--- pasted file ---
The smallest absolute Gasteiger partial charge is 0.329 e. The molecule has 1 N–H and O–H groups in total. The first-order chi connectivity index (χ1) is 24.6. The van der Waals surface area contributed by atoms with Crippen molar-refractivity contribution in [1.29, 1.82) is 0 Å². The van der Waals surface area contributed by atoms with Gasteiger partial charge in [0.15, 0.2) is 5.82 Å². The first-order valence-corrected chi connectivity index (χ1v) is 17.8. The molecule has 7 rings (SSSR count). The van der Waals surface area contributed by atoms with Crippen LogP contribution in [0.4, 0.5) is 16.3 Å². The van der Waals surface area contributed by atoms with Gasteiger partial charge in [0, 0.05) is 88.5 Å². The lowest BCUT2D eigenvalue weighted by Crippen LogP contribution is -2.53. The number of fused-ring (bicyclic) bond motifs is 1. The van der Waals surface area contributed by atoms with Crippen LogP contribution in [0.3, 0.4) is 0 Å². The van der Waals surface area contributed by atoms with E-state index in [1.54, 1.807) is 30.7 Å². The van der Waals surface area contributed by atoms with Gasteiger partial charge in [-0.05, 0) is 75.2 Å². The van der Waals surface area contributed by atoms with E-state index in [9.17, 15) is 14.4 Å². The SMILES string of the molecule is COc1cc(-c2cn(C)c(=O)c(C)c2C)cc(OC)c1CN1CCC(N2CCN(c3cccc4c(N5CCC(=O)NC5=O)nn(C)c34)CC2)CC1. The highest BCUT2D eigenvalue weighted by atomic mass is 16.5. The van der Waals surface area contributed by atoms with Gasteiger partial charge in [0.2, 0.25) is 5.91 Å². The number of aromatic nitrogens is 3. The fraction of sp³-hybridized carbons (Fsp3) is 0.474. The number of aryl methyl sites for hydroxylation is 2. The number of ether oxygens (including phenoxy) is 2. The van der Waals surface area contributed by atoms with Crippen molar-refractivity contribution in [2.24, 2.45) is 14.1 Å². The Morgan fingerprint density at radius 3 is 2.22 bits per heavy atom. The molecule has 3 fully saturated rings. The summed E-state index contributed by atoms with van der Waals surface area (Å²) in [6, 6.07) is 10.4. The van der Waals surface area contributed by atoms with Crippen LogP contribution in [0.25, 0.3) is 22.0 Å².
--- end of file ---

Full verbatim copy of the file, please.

The smallest absolute Gasteiger partial charge is 0.329 e. The molecule has 1 N–H and O–H groups in total. The first-order chi connectivity index (χ1) is 24.6. The van der Waals surface area contributed by atoms with Crippen molar-refractivity contribution in [1.29, 1.82) is 0 Å². The van der Waals surface area contributed by atoms with Gasteiger partial charge in [0.15, 0.2) is 5.82 Å². The first-order valence-corrected chi connectivity index (χ1v) is 17.8. The molecule has 7 rings (SSSR count). The van der Waals surface area contributed by atoms with Crippen LogP contribution in [0.4, 0.5) is 16.3 Å². The van der Waals surface area contributed by atoms with Gasteiger partial charge in [0, 0.05) is 88.5 Å². The lowest BCUT2D eigenvalue weighted by Crippen LogP contribution is -2.53. The number of fused-ring (bicyclic) bond motifs is 1. The van der Waals surface area contributed by atoms with Crippen LogP contribution in [0.3, 0.4) is 0 Å². The van der Waals surface area contributed by atoms with E-state index in [1.54, 1.807) is 30.7 Å². The van der Waals surface area contributed by atoms with Gasteiger partial charge in [-0.05, 0) is 75.2 Å². The van der Waals surface area contributed by atoms with E-state index in [9.17, 15) is 14.4 Å². The SMILES string of the molecule is COc1cc(-c2cn(C)c(=O)c(C)c2C)cc(OC)c1CN1CCC(N2CCN(c3cccc4c(N5CCC(=O)NC5=O)nn(C)c34)CC2)CC1. The highest BCUT2D eigenvalue weighted by atomic mass is 16.5. The van der Waals surface area contributed by atoms with Gasteiger partial charge in [0.2, 0.25) is 5.91 Å². The number of aromatic nitrogens is 3. The fraction of sp³-hybridized carbons (Fsp3) is 0.474. The number of aryl methyl sites for hydroxylation is 2. The number of ether oxygens (including phenoxy) is 2. The van der Waals surface area contributed by atoms with Crippen molar-refractivity contribution in [2.24, 2.45) is 14.1 Å². The Morgan fingerprint density at radius 3 is 2.22 bits per heavy atom. The molecule has 3 fully saturated rings. The summed E-state index contributed by atoms with van der Waals surface area (Å²) in [6, 6.07) is 10.4. The van der Waals surface area contributed by atoms with Crippen LogP contribution in [0.25, 0.3) is 22.0 Å².